GM pledges to keep all German Opel plants open

26th November 2009, Comments 0 comments

GM, after abandoning plans to sell Opel/Vauxhall unit, intends to slash capacity by about 20 percent with the loss of 9,000-9,500 jobs Europe-wide.


Berlin -- A top General Motors executive completed a tour of Opel's four German plants on Wednesday pledging that none would be shut down as the US giant takes the axe to its loss-making unit.

The group's interim head in Europe, Nick Reilly, made the promise at Opel's Eisenach plant after earlier giving similar assurances at Ruesselsheim, Bochum and Kaiserslautern, between them home to 25,000 workers, half the European total.

"We value our Eisenach operations very highly," Reilly said, calling them a "long term resource for Opel."

"It's a highly efficient plant and the people who are working there are very innovative," he said.

GM, after abandoning plans to sell Opel/Vauxhall unit, intends to slash capacity by about 20 percent with the loss of 9,000-9,500 jobs Europe-wide.

Reilly said Wednesday that "50 to 60 percent" of the company's planned 9,000 job cuts at its European unit Opel/Vauxhall would occur in Germany.

"In terms of the specific numbers... it's approximately 50 percent in Germany. That's the suggested number. As I said, we are going to consult, so I'm not giving a final number," Reilly told reporters.

He then added: "I would change that to 50 to 60 percent."

According to the GM website, it employs around 7,000 people in Spain, 2,500 in Belgium and 4,700 in Britain, where Opel cars are sold under the Vauxhall brand.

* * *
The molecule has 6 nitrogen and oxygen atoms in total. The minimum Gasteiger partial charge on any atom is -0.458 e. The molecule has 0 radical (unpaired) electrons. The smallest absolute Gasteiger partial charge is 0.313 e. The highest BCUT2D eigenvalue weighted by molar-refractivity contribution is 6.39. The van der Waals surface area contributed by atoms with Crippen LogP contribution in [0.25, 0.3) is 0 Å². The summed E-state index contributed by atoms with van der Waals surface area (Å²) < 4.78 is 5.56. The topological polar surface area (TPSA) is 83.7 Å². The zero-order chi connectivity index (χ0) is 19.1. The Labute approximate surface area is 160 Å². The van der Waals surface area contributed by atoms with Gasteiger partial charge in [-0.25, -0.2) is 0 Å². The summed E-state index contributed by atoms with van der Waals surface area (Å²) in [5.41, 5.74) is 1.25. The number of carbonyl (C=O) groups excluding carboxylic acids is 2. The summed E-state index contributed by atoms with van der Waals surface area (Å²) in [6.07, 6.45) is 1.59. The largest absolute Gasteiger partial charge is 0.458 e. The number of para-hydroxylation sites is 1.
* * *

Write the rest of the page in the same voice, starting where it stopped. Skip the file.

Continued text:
In addition to around 50,000 employees Europe-wide, GM also has 3,400 workers in Sweden at its Saab unit. A planned sale of Saab to Swedish luxury carmaker Koenigsegg and its Chinese partner BAIC fell through on Tuesday.

Reilly said Opel needs around 3.3 billion euros (5.0 billion dollars) of funding in the coming two years.

GM wants European countries where it also has factories to provide the money, but it said on Monday that it would restructure the auto maker without state help if needed.

German magazine Spiegel said this week that the company had received offers of 400 million euros from Britain and between 300 and 400 million euros from Spain, as well as proposed tax breaks from Poland.

Following talks among top finance ministry officials and GM executives in Brussels on Monday, the European Commission said that nations affected had decided not to make formal commitments before a further meeting on December 4.

Germany came under fire from other European governments for offering 4.5 billion euros in state aid to support GM's original plans to sell Opel, which includes Vauxhall in Britain, to Canada's Magna and Russian lender Sberbank.

Other countries believed that Berlin was offering the money in order to ensure that Germany would be spared large-scale job cuts or plant closures. European regulators were also scrutinising the aid.

GM has since walked away from the deal, which would have seen it sell a majority stake in the company that it has owned for 80 years.

The u-turn angered Germany, with Chancellor Angela staking considerable political capital in the Magna deal.

Berlin demanded that GM repay its 1.5-billion-euro loan, something it has since done. Merkel said that without the loan Opel would gave gone under.


0 Comments To This Article